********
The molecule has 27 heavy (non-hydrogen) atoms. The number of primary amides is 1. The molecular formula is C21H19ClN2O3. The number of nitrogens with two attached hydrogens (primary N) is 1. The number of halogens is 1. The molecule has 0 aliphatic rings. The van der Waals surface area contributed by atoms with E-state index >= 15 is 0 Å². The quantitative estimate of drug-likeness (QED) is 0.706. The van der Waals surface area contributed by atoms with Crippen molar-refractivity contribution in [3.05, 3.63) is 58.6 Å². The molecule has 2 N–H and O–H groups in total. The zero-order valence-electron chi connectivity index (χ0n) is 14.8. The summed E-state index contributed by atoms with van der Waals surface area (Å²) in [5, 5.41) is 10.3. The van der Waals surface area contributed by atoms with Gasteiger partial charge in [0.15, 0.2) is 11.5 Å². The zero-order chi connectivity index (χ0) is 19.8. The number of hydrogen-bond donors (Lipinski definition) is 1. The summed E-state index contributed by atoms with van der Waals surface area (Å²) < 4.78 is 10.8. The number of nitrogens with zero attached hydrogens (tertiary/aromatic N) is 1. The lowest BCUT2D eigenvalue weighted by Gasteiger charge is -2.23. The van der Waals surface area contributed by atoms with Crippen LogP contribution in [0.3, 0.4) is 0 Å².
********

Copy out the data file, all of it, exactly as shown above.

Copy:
The molecule has 27 heavy (non-hydrogen) atoms. The number of primary amides is 1. The molecular formula is C21H19ClN2O3. The number of nitrogens with two attached hydrogens (primary N) is 1. The number of halogens is 1. The molecule has 0 aliphatic rings. The van der Waals surface area contributed by atoms with E-state index >= 15 is 0 Å². The quantitative estimate of drug-likeness (QED) is 0.706. The van der Waals surface area contributed by atoms with Crippen molar-refractivity contribution in [3.05, 3.63) is 58.6 Å². The molecule has 2 N–H and O–H groups in total. The zero-order valence-electron chi connectivity index (χ0n) is 14.8. The summed E-state index contributed by atoms with van der Waals surface area (Å²) in [5, 5.41) is 10.3. The van der Waals surface area contributed by atoms with Gasteiger partial charge in [0.15, 0.2) is 11.5 Å². The zero-order chi connectivity index (χ0) is 19.8. The number of hydrogen-bond donors (Lipinski definition) is 1. The summed E-state index contributed by atoms with van der Waals surface area (Å²) < 4.78 is 10.8. The number of nitrogens with zero attached hydrogens (tertiary/aromatic N) is 1. The lowest BCUT2D eigenvalue weighted by Gasteiger charge is -2.23. The van der Waals surface area contributed by atoms with Crippen LogP contribution in [0.3, 0.4) is 0 Å².